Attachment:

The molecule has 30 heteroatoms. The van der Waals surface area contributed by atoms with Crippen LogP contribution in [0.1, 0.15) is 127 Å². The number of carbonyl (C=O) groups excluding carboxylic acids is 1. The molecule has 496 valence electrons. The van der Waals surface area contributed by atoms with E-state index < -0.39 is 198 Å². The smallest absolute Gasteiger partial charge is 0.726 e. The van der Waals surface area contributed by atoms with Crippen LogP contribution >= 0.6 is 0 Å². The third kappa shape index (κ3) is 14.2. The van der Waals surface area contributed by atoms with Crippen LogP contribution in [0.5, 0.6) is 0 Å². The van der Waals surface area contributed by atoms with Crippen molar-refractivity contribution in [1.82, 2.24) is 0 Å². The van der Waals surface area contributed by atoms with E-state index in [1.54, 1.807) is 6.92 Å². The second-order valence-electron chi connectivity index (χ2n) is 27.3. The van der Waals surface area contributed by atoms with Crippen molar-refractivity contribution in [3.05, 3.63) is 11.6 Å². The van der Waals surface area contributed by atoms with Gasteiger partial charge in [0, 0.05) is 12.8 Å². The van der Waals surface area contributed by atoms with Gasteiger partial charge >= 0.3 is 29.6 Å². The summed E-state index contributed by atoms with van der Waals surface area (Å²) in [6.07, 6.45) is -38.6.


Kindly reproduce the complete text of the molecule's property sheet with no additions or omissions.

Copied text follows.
The molecule has 30 heteroatoms. The van der Waals surface area contributed by atoms with Crippen LogP contribution in [0.1, 0.15) is 127 Å². The number of carbonyl (C=O) groups excluding carboxylic acids is 1. The molecule has 496 valence electrons. The van der Waals surface area contributed by atoms with E-state index < -0.39 is 198 Å². The smallest absolute Gasteiger partial charge is 0.726 e. The van der Waals surface area contributed by atoms with Crippen LogP contribution >= 0.6 is 0 Å². The third kappa shape index (κ3) is 14.2. The van der Waals surface area contributed by atoms with Crippen LogP contribution in [0.5, 0.6) is 0 Å². The van der Waals surface area contributed by atoms with Crippen molar-refractivity contribution in [1.82, 2.24) is 0 Å². The van der Waals surface area contributed by atoms with E-state index in [1.54, 1.807) is 6.92 Å². The second-order valence-electron chi connectivity index (χ2n) is 27.3. The van der Waals surface area contributed by atoms with Crippen molar-refractivity contribution in [3.05, 3.63) is 11.6 Å². The van der Waals surface area contributed by atoms with Gasteiger partial charge in [0, 0.05) is 12.8 Å². The van der Waals surface area contributed by atoms with Gasteiger partial charge >= 0.3 is 29.6 Å². The summed E-state index contributed by atoms with van der Waals surface area (Å²) in [6.07, 6.45) is -38.6.